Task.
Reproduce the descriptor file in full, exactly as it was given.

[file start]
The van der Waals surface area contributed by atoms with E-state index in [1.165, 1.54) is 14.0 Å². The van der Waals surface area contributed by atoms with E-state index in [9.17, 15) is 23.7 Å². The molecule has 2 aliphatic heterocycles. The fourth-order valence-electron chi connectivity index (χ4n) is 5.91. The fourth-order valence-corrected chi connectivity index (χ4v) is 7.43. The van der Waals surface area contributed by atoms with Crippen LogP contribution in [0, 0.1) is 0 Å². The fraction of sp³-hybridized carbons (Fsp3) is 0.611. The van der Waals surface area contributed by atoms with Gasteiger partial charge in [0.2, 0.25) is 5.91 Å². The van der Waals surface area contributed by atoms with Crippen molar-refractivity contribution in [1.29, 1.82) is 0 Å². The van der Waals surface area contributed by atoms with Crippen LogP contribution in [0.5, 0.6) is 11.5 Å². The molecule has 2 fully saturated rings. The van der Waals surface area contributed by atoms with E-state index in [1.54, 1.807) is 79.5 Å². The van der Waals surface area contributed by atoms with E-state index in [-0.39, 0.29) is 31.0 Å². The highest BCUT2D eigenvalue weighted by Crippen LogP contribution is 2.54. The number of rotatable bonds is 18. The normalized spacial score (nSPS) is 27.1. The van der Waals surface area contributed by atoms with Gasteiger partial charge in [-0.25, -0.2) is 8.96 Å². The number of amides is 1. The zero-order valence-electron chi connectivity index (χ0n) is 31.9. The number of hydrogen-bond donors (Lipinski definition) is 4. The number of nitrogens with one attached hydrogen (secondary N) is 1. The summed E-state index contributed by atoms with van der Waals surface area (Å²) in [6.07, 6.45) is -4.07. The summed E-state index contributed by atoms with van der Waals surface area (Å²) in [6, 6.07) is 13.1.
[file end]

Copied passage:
The van der Waals surface area contributed by atoms with E-state index in [1.165, 1.54) is 14.0 Å². The van der Waals surface area contributed by atoms with E-state index in [9.17, 15) is 23.7 Å². The molecule has 2 aliphatic heterocycles. The fourth-order valence-electron chi connectivity index (χ4n) is 5.91. The fourth-order valence-corrected chi connectivity index (χ4v) is 7.43. The van der Waals surface area contributed by atoms with Crippen LogP contribution in [0, 0.1) is 0 Å². The fraction of sp³-hybridized carbons (Fsp3) is 0.611. The van der Waals surface area contributed by atoms with Gasteiger partial charge in [0.2, 0.25) is 5.91 Å². The van der Waals surface area contributed by atoms with Crippen molar-refractivity contribution in [1.29, 1.82) is 0 Å². The van der Waals surface area contributed by atoms with Crippen LogP contribution in [0.5, 0.6) is 11.5 Å². The molecule has 2 fully saturated rings. The van der Waals surface area contributed by atoms with E-state index in [1.54, 1.807) is 79.5 Å². The van der Waals surface area contributed by atoms with E-state index in [-0.39, 0.29) is 31.0 Å². The highest BCUT2D eigenvalue weighted by Crippen LogP contribution is 2.54. The number of rotatable bonds is 18. The normalized spacial score (nSPS) is 27.1. The van der Waals surface area contributed by atoms with Gasteiger partial charge in [-0.25, -0.2) is 8.96 Å². The number of amides is 1. The zero-order valence-electron chi connectivity index (χ0n) is 31.9. The number of hydrogen-bond donors (Lipinski definition) is 4. The number of nitrogens with one attached hydrogen (secondary N) is 1. The summed E-state index contributed by atoms with van der Waals surface area (Å²) in [6.07, 6.45) is -4.07. The summed E-state index contributed by atoms with van der Waals surface area (Å²) in [6, 6.07) is 13.1.